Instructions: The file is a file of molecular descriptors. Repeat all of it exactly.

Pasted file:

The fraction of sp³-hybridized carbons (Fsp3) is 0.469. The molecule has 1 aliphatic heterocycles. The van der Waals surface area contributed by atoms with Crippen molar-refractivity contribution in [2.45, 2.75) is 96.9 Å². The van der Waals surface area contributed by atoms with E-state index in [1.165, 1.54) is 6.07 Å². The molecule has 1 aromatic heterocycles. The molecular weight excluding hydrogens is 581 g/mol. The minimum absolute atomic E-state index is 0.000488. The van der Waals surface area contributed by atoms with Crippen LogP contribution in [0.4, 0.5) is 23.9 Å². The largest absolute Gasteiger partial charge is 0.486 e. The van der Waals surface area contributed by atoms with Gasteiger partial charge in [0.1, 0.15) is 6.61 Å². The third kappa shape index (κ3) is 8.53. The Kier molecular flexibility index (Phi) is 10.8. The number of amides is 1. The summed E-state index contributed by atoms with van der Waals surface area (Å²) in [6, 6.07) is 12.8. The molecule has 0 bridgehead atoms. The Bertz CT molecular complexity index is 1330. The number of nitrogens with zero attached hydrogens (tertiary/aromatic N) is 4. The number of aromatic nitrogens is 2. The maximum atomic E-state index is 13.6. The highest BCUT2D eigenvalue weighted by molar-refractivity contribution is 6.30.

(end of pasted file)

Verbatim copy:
The fraction of sp³-hybridized carbons (Fsp3) is 0.469. The molecule has 1 aliphatic heterocycles. The van der Waals surface area contributed by atoms with Crippen molar-refractivity contribution in [2.45, 2.75) is 96.9 Å². The van der Waals surface area contributed by atoms with E-state index in [1.165, 1.54) is 6.07 Å². The molecule has 1 aromatic heterocycles. The molecular weight excluding hydrogens is 581 g/mol. The minimum absolute atomic E-state index is 0.000488. The van der Waals surface area contributed by atoms with Crippen LogP contribution in [0.4, 0.5) is 23.9 Å². The largest absolute Gasteiger partial charge is 0.486 e. The van der Waals surface area contributed by atoms with Gasteiger partial charge in [0.1, 0.15) is 6.61 Å². The third kappa shape index (κ3) is 8.53. The Kier molecular flexibility index (Phi) is 10.8. The number of amides is 1. The summed E-state index contributed by atoms with van der Waals surface area (Å²) in [6, 6.07) is 12.8. The molecule has 0 bridgehead atoms. The Bertz CT molecular complexity index is 1330. The number of nitrogens with zero attached hydrogens (tertiary/aromatic N) is 4. The number of aromatic nitrogens is 2. The maximum atomic E-state index is 13.6. The highest BCUT2D eigenvalue weighted by molar-refractivity contribution is 6.30.